Academic journal article Genetics

A Mutation in Tac1p, a Transcription Factor Regulating CDR1 and CDR2, Is Coupled with Loss of Heterozygosity at Chromosome 5 to Mediate Antifungal Resistance in Candida Albicans

Academic journal article Genetics

A Mutation in Tac1p, a Transcription Factor Regulating CDR1 and CDR2, Is Coupled with Loss of Heterozygosity at Chromosome 5 to Mediate Antifungal Resistance in Candida Albicans

Article excerpt

ABSTRACT

TAC1, a Candida albicans transcription factor situated near the mating-type locus on chromosome 5, is necessary for the upregulation of the ABC-transporter genes CDR1 and CDR2, which mediate azole resistance. We showed previously the existence of both wild-type and hyperactive TAC1 alleles. Wild-type alleles mediate upregulation of CDR1 and CDR2 upon exposure to inducers such as fluphenazine, while hyperactive alleles result in constitutive high expression of CDR1 and CDR2. Here we recovered TAC1 alleles from two pairs of matched azole-susceptible (DSY294; FH1: heterozygous at mating-type locus) and azole-resistant isolates (DSY296; FH3: homozygous at mating-type locus). Two different TAC1 wild-type alleles were recovered from DSY294 (TAC1-3 and TAC1-4) while a single hyperactive allele (TAC1-5) was isolated from DSY296. A single amino acid (aa) difference between TAC1-4 and TAC1-5 (Asn977 to Asp or N977D) was observed in a region corresponding to the predicted activation domain of Tac1p. Two TAC1 alleles were recovered from FH1 (TAC1-6 and TAC1-7) and a single hyperactive allele (TAC1-T) was recovered from FH3. The N977D change was seen in TAC1-7 in addition to several other aa differences. The importance of N977D in conferring hyperactivity to TAC1 was confirmed by site-directed mutagenesis. Both hyperactive alleles TAC1-5 and TAC1-7 were codominant with wild-type alleles and conferred hyperactive phenotypes only when homozygous. The mechanisms by which hyperactive alleles become homozygous was addressed by comparative genome hybridization and single nucleotide polymorphism arrays and indicated that loss of TAC1 heterozygosity can occur by recombination between portions of chromosome 5 or by chromosome 5 duplication.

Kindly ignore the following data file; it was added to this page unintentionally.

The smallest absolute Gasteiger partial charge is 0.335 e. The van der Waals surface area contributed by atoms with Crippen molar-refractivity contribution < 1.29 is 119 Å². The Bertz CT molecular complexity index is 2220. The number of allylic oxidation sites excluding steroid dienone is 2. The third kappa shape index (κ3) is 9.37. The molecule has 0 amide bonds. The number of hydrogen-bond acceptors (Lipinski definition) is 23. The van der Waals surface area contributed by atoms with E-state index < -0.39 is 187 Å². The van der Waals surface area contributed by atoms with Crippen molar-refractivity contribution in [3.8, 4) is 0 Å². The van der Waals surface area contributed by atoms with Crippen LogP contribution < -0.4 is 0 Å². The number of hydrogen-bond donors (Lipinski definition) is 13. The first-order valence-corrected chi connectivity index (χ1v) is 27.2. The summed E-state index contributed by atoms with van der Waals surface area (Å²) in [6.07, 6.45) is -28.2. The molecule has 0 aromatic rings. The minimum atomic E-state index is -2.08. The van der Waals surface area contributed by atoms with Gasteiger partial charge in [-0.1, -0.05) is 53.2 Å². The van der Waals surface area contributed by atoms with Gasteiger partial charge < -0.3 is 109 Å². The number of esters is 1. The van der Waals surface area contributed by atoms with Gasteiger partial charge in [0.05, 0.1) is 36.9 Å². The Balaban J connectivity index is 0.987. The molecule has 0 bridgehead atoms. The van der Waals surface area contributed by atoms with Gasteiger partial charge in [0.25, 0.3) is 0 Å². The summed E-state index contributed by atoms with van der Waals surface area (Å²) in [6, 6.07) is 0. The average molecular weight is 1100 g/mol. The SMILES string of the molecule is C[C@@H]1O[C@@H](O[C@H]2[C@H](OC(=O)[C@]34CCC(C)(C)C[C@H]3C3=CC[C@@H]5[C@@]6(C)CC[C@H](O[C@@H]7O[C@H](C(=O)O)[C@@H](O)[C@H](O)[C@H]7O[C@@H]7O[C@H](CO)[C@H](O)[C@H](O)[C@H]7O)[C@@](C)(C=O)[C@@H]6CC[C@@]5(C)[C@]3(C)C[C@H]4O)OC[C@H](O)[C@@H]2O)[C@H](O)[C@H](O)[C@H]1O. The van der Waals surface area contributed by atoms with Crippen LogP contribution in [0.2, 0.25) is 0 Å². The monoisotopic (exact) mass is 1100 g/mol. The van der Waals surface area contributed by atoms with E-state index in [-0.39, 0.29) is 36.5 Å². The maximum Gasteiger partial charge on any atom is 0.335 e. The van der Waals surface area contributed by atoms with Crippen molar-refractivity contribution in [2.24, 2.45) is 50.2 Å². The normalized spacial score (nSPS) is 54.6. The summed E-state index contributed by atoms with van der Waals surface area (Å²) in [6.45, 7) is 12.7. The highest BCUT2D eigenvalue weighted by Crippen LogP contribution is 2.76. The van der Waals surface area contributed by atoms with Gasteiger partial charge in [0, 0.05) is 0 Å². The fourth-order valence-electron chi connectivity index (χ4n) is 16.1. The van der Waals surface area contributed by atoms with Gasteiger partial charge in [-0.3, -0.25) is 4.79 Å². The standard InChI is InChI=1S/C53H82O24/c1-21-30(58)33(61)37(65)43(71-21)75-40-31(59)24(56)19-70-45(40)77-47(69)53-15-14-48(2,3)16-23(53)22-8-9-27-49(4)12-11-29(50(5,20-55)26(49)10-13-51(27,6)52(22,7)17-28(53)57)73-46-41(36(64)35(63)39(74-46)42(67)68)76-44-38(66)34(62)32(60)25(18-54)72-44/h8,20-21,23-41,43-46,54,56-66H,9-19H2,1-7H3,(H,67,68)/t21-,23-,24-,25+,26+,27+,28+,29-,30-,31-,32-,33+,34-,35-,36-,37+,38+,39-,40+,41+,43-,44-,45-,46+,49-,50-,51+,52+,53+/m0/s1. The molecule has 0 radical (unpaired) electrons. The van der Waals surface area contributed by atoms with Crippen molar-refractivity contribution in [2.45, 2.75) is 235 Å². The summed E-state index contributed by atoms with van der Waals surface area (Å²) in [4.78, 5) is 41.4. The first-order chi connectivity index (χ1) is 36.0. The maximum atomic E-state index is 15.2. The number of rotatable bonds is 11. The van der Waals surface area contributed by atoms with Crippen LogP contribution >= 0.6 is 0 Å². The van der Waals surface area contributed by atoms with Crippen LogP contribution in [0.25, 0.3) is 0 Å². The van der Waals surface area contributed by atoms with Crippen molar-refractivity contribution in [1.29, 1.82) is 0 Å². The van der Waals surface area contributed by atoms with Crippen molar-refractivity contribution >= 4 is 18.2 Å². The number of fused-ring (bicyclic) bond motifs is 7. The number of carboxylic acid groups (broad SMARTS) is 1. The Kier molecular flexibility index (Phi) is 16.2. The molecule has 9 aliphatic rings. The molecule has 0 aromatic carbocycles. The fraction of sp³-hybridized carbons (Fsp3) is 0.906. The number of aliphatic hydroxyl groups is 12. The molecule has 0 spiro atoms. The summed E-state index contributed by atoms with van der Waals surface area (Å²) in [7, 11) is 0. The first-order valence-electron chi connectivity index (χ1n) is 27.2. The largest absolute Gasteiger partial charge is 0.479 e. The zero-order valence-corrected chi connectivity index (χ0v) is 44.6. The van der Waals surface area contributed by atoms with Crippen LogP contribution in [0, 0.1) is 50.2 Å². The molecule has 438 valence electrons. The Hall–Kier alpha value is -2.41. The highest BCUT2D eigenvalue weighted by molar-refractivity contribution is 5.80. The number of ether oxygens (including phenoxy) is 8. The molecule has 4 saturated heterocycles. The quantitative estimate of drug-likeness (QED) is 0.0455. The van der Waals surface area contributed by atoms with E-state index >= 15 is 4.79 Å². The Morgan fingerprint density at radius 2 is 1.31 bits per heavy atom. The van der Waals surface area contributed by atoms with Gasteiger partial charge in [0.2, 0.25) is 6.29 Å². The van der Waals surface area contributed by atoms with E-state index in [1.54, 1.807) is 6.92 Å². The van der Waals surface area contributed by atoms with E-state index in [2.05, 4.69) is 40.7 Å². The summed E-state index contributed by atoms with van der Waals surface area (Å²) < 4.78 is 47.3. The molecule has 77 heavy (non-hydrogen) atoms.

CANDIDA albicans is an opportunistic pathogen that causes oral and systemic infections in immunocompromised patients as well as vaginal infections in immunocompetent women. To prevent and treat Candida infections, immunocompromised patients are often treated for a long time with antifungal agents among which is the class of azoles. As azoles are fungistatic, rather than fungicidal, C. albicans cells repetitively exposed to these antifungals can adapt to the drug pressure and eventually become resistant to azoles. The most important mechanism of resistance to azoles is the overexpression of multidrug transporters, encoded by either the major facilitator efflux pump CaMDRl (multirfrug resistance 1) or the ABC transporters CDRl (candida rfrug resistance) and CDR2. Upregulation of CaMDRl confers resistance to fluconazole, while upregulation of CDRl and CDR2 confers resistance to multiple azoles (itraconazole, fluconazole, voriconazole). Understanding the transcriptional control of these genes, by both cis- and irons-acting effectors, is therefore important for determining how azole resistance and transport mechanisms are regulated in C. albicans.

CaMDRl expression is controlled by at least two regulatory promoter as-acting regions as reported recently by HARRY et al. (2005). Several elements of CDR genes are important for the regulation of CDRl and CDR2. A fasal response dement (BRE) is located between nt -860 and -810 in the CDRl promoter, and a rfrug response dement (DRE) is present in the promoters of both CDRl and CDR2 (DE MICHELI et al. 2002). The BRE regulates basal expression of CDRl (DE MICHELI et al. 2002), while the DRE sequence (5'CGGAA/TATCGGATA-3') is crucial for the upregulation of these genes in azole-resistant strains as well as for the transient upregulation of both genes in the presence of different drugs such as oestradiol, progesterone, or fluphenazine in azole-susceptible strains. In addition, another BRE (located between -243 and -234) and a negative regulatory dement (NRE) located within the -289 region have been reported in CDRl (PuRi et al. 1999; GAUR et al. 2004). Finally, in the same gene, KARNANI et al. (2004) identified SREl and SRE2 (steroid response elements) between -696 and -521. …

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